The busyness of life always feels like it can interfere with us giving time to others. As a college student who has had to learn to manage classes, homework, a job, and a social life, (AND be able to fit it all into one day), I can confidently tell you that you can still be such a large support system in the lives of foster families. Support is as easy as taking a minute out of your day to bring coffee or a sweet treat to a foster mom.
It is as simple as doing your homework in the living room of a foster family’s house just to be company for the parents who are staying home all day with their kids. We CAN integrate these uncomplicated supportive practices in our days. I guarantee, no matter how many deadlines you need to meet or how many tasks you have to complete, there is nothing that can get in the way of being a loving support for foster families.
Here Are Some Great Resources To Get Started
An hour introduction to trauma awareness covering the topics of attachment, trauma, toxic stress, grief and loss, that also gives practical ways that you can help! This was created for the population of those who are church volunteers and helpers, or just for friends and family and is a faith-based training. Taking an hour to become trauma-informed allows parents to have comfort in you hanging out with their kids. There is a sense of safety when understanding trauma responses and knowing how to react to them.
Do you know any foster parents? Do you know any former foster youth? Treat them to coffee and ask questions! Start learning straight from the source. It is the best way to do it!
Follow social media pages! Read blogs and books!
Recently I have felt as though I am learning the most through Instagram pages! So many of us have the tendency to mindlessly scroll on social media to pass the time. Why not be intentional and follow some amazing accounts of people with amazing stories. You can learn so much just from an Instagram caption or story. Here are some foster care related accounts that I look forward to checking every time I open the app:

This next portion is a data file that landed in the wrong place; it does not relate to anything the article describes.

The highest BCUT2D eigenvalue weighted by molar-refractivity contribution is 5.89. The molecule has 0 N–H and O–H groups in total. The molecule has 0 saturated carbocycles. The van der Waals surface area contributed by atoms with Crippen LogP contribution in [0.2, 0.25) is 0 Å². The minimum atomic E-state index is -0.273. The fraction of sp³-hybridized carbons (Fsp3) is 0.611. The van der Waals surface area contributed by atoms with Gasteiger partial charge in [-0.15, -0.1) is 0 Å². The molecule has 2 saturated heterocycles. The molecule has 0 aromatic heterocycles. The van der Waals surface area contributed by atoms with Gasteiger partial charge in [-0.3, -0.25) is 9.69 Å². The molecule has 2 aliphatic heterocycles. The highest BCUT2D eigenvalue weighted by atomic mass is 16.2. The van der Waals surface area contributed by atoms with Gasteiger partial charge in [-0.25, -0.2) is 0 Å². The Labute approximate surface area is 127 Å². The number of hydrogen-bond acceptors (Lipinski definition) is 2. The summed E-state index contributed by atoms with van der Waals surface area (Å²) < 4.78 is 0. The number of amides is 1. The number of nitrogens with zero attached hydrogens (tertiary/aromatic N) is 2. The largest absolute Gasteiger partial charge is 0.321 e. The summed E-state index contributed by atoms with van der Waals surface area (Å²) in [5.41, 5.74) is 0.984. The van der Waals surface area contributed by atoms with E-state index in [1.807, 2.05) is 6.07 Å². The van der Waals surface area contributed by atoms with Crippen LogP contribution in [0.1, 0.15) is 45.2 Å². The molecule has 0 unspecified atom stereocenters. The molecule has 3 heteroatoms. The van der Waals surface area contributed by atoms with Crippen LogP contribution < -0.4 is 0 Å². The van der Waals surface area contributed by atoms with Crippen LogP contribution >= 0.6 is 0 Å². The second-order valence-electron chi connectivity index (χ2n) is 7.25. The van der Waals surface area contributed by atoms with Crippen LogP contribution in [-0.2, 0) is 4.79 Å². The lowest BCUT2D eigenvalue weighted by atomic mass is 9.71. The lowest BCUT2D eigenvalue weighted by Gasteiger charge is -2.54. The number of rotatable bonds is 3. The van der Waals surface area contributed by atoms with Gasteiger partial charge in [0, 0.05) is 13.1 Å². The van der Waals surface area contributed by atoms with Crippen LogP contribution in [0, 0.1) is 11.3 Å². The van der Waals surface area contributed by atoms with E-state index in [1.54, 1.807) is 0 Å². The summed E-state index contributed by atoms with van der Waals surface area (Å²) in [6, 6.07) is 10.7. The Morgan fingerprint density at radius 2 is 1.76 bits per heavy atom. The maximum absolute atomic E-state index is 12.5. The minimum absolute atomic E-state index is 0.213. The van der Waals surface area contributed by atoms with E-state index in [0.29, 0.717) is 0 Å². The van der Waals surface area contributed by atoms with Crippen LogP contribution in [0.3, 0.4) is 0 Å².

- Tina Bauer – @tinaa_bauerr
- Tori Hope Peterson – @torihopepeterson
- Jamie C Finn – @fosterthefamilyblog
- Foster the Family–a book by Jamie C Finn
- This book is geared towards foster parents but actually gives a lot of real-life stories that are helpful to learn from and read even if you have no plans to be a foster parent. I love hearing real stories. As I mentioned earlier, learning from the source is the best way to do it! Let’s keep learning from real foster journeys!
My new learning experience with foster care has changed my entire perspective and is already making a change in my community. It should not only take an internship, a job, or becoming a foster parent to be able to find a heart to serve the foster community.
Taking action towards support through the simplicity of asking questions and learning is all it takes. It is not a hard or time-consuming task. Educate yourself and when you learn, educate others. Let this information spread out far into the community, far into the state, and far into the world.
Experience more, learn more, volunteer more. Support more. We are not all in a place where we can be foster parents, but we can all care about foster care. And then do something about it.